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Do California whistleblowers risk losing their jobs?

Los Angeles workers who know or suspect an employer is violating a law have the right to step forward and speak up without fear of jeopardizing their jobs. Retaliation against employees who file these complaints is forbidden by the California Whistleblower Protection Act. Revisions to the Act, which became effective in 2014, added strength to the legislation.

The Wall Street Journal reported that the provisions of the law were expanded to include protection for workers who made reports directly to employers about wrongdoing. In the past, employees had legal protection only when workers reported misconduct to an outside authority.

California companies or anyone acting on an employer's behalf also may not take retaliatory actions against employees who refuse to take part in law breaking activities, and workers who haven't but might report violations.

Whistleblowers can report employers for engaging in state or federal criminal activities or for violating civil regulations. A complaint also may include reports about unsafe work conditions. Employment laws additionally protect employees who provide investigators with information about wrongdoing and testify against an employer.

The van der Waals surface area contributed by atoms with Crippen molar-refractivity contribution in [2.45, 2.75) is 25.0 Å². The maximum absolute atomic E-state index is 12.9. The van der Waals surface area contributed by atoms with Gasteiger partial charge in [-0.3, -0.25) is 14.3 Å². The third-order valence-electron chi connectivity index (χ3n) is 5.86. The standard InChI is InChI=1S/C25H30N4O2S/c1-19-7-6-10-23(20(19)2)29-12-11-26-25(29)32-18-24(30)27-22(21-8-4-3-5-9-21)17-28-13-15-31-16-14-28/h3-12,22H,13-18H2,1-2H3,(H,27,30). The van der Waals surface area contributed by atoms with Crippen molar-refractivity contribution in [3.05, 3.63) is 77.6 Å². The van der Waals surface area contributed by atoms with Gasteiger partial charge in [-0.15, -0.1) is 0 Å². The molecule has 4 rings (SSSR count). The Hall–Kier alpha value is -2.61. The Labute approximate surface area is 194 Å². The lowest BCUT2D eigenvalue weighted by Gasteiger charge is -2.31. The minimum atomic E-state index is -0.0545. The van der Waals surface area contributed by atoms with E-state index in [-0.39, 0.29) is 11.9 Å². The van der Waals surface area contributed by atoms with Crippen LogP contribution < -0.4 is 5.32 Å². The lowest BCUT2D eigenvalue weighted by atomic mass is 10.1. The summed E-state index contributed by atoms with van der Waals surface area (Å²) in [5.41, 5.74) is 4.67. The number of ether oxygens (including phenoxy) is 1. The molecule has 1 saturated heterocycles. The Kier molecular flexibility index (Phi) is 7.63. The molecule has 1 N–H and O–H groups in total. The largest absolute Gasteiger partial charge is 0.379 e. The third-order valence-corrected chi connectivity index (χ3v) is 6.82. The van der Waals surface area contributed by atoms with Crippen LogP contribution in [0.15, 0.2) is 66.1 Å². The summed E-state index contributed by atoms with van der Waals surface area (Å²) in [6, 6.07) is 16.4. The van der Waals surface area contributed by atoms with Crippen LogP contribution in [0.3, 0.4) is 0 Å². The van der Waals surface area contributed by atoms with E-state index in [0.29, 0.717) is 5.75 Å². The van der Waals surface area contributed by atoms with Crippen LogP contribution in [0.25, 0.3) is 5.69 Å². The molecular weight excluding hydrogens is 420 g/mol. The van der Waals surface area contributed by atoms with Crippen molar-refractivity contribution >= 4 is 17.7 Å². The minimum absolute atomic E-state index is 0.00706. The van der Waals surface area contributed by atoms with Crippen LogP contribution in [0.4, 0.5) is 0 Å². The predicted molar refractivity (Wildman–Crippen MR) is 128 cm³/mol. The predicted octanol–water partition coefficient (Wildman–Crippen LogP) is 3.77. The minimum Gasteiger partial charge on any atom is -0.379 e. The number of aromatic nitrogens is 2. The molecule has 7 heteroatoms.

One legitimate concern many California workers have is the effect of being a whistleblower on future employment. Under state labor laws, employers may not retaliate against workers who have acted as whistleblowers in a previous job.

Employees terminated by employers that ignore whistleblower protection rules may file a claim for reinstatement, plus lost pay and benefits. An employer can face other penalties, including a possible $10,000 civil fine for each violation of the whistleblower law.

Even with the right to report illegal activity or misconduct, workers often hesitate before taking action against an employer. You may not know how an employer would react, how to proceed or where to start. Discussing a claim in confidence with an employment attorney first can be beneficial, since the priority of an employment lawyer is a client's best interests.

Source: State of California, Department of Industrial Relations, "Whistleblowers Are Protected" accessed Mar. 13, 2015

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